Wednesday, Friday, and Saturday after Quadragesima Sunday (the first Sunday of Lent) are known as "Lenten Embertide," which, depending on the date of Easter, can come as early as February 11, but which is seen as associated with the season of Spring (March, April, May). Liturgically, the lessons for the Wednesday and Saturday Masses focus on the Commandments given to Moses by God, and on the promises to those who keep them well, all ending with the story of the three lads saved by an angel from Nabuchodonosor's furnace, as is so for all but Whit Embertide.
The Gospel readings speak of Our Lord discoursing on the sign of Jonas, and how exorcised spirits can return (Matthew 12:38-50), healing the paralytic (John 5:1-15), and the Transfiguration (Matthew 17:1-9)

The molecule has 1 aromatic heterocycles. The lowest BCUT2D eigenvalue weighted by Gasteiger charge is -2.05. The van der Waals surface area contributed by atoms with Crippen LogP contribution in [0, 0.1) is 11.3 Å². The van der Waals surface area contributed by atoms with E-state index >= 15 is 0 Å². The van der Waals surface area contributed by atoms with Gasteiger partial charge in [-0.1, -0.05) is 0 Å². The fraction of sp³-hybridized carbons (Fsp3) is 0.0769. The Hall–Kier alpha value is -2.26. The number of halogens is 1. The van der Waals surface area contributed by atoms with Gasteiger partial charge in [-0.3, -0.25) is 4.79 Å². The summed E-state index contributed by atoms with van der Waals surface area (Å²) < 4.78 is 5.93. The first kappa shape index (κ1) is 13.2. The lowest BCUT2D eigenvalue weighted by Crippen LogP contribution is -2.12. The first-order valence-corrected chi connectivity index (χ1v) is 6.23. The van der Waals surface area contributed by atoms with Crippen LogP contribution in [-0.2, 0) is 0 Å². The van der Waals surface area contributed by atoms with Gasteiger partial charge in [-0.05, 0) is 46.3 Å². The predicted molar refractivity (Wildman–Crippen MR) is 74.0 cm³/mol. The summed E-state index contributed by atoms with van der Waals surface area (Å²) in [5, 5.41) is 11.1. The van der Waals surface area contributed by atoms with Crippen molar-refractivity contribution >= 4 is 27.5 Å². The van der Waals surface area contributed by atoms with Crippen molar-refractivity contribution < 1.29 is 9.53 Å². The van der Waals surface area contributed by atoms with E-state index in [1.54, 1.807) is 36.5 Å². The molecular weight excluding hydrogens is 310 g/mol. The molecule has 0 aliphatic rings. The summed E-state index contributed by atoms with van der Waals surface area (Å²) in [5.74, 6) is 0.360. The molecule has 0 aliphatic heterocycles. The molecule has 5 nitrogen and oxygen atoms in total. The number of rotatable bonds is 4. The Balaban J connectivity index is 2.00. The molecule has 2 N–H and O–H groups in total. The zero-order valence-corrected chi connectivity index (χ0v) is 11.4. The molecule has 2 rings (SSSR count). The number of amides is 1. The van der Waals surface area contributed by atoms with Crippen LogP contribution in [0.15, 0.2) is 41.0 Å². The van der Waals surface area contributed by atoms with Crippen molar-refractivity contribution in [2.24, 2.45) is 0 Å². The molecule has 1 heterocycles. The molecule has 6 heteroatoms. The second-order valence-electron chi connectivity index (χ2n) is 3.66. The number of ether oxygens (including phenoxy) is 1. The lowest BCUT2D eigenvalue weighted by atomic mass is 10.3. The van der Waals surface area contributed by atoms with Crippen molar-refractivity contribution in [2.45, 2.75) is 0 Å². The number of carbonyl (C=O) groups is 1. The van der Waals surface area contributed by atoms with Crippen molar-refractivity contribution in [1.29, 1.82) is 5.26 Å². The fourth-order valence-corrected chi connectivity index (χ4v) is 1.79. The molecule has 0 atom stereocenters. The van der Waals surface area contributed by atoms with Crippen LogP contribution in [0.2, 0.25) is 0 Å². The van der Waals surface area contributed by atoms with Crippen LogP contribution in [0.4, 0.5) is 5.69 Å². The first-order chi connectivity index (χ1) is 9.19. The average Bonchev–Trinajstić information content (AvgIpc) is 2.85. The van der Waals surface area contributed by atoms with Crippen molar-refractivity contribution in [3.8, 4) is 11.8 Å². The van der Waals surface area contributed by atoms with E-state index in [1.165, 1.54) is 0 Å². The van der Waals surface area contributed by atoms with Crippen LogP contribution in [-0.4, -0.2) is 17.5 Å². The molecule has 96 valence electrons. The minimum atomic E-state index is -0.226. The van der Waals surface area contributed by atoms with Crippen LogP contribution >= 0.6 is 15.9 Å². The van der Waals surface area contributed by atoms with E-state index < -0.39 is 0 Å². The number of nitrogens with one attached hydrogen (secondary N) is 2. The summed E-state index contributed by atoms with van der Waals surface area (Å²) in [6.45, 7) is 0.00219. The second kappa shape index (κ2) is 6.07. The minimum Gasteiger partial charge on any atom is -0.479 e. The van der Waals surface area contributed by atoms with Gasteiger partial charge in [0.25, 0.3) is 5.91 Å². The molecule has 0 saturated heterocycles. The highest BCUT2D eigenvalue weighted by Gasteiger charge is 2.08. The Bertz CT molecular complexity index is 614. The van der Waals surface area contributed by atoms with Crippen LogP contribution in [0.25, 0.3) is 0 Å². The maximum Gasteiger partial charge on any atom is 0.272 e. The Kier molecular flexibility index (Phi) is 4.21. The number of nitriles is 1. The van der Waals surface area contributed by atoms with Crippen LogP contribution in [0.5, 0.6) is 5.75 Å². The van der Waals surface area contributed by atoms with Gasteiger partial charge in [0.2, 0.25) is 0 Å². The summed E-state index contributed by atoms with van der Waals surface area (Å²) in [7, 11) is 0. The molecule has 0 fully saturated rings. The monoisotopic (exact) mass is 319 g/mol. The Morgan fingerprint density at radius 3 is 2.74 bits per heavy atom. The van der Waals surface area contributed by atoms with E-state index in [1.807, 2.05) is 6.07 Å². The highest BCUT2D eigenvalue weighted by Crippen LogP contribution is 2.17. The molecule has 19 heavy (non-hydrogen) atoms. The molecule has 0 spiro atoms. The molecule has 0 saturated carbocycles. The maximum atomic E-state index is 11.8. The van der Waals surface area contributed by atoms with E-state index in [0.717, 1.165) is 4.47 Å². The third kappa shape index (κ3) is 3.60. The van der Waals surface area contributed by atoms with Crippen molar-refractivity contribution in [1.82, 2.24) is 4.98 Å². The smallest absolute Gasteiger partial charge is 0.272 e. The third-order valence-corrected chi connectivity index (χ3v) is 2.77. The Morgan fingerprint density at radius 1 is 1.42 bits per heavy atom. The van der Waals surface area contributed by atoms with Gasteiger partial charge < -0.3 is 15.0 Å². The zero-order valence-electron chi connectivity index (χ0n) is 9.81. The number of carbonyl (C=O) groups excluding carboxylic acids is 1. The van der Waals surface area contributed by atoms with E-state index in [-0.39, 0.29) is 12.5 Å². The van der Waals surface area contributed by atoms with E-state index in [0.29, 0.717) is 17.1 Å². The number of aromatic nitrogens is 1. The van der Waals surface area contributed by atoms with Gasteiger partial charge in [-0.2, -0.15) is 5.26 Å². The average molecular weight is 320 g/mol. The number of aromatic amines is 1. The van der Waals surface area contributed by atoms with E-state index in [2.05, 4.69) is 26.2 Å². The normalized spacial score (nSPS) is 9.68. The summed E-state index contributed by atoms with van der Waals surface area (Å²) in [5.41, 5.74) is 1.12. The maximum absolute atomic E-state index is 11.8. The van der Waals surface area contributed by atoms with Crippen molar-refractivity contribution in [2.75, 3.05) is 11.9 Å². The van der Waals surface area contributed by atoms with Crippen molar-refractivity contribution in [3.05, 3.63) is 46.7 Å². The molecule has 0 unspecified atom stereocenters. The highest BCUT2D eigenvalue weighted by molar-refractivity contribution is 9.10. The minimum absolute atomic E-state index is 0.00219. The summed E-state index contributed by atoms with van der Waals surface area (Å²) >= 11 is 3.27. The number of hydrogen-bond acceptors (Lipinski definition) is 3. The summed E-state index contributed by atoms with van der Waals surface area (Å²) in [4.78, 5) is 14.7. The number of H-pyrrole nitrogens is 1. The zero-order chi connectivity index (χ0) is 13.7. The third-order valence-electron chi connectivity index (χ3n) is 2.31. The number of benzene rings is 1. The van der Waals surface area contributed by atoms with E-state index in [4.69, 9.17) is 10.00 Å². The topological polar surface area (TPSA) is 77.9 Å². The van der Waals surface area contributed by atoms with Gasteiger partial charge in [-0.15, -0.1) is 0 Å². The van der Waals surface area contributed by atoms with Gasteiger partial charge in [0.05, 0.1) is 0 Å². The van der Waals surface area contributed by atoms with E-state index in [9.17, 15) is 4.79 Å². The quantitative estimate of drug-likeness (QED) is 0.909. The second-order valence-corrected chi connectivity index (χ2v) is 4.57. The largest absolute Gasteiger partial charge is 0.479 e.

"Spring is the fulfillment of Winter's hope, beginning in rain and ending in a riot of birth and rebirth. How perfect, then, that we begin it all with the Lenten fast and the commemoration of Christ's Passion, and end with Easter, when Christ vanquishes His tomb, and catechumens are born again by water and Spirit! Sensually, Spring is a season of trees done up in green with pastel trim... the breathtaking blue of a robin's egg... the cool, waxy pleasure of tulip petals against the skin... butterflies fickle to flowers they mimic with their delicate wings... newborn animals struggling to open their eyes and see the world they help make beautiful."
HT Another Day in Paradise for this link.
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